Thirteen months after signing up for Be the Match and giving a cheek swab, Ms. Wright received a call saying she matched a patient. Ms. Wright immediately agreed to donate. She went to a local hospital, where a large needle was used to withdraw marrow cells from the back of her pelvic bone.
 
Ms. Wright was sore for a few days and she had to take 10 days off of work because she became anemic. "But I would do it again a million times if it would save someone," she said.
 
Patrick Stiff, MD, Loyola's division director of hematology/oncology, said he is continually amazed that donors such as Ms. Wright are willing to go through a potentially painful procedure to save the life of someone they have never met.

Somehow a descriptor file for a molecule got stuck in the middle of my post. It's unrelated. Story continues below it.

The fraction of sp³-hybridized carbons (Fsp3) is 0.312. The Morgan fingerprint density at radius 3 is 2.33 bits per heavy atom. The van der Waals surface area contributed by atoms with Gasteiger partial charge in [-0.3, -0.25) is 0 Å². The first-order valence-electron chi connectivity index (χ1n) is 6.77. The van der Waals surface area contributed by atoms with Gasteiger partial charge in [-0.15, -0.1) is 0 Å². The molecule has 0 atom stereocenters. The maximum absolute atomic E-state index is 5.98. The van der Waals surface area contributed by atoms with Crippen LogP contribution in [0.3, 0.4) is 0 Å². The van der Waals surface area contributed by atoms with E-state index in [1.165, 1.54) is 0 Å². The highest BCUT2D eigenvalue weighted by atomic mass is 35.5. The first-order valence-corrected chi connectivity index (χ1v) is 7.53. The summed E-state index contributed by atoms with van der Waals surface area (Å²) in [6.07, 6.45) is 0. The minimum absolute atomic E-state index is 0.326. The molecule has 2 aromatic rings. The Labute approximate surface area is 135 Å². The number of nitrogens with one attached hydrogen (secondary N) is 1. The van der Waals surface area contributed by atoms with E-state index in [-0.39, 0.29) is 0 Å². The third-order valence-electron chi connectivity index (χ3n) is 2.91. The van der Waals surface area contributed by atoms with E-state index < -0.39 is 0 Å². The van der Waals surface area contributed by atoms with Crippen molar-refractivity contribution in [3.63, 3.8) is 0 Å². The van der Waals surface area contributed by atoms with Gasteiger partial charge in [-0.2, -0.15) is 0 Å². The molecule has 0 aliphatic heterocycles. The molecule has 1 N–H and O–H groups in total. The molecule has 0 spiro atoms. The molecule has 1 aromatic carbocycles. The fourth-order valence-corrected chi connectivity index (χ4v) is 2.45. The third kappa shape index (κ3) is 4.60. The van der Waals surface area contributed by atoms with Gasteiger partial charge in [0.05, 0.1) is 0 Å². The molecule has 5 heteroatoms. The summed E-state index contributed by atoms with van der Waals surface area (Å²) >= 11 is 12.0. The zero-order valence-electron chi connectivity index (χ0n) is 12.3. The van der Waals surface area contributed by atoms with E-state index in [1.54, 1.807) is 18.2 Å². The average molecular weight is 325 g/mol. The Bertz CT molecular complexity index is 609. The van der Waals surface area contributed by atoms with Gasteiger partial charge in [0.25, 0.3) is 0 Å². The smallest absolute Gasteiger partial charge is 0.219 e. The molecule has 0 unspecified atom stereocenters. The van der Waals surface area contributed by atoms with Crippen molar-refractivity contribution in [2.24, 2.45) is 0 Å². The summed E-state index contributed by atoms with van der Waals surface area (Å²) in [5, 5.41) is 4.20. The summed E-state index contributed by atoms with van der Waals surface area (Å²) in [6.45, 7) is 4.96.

"Despite all the technology we deploy, we still rely on the good intentions of donors," Dr. Stiff said.
 
Loyola operates one of the highest volume and most experienced bone marrow and stem cell transplant programs in Illinois. Loyola receives referrals from throughout the Midwest and offers a full spectrum of transplant options provided by an experienced, interdisciplinary transplant team. As an academic medical center, Loyola is able to offer patients access to clinical trials of promising new treatments not available at most centers.
 

About Loyola Medicine and Trinity Health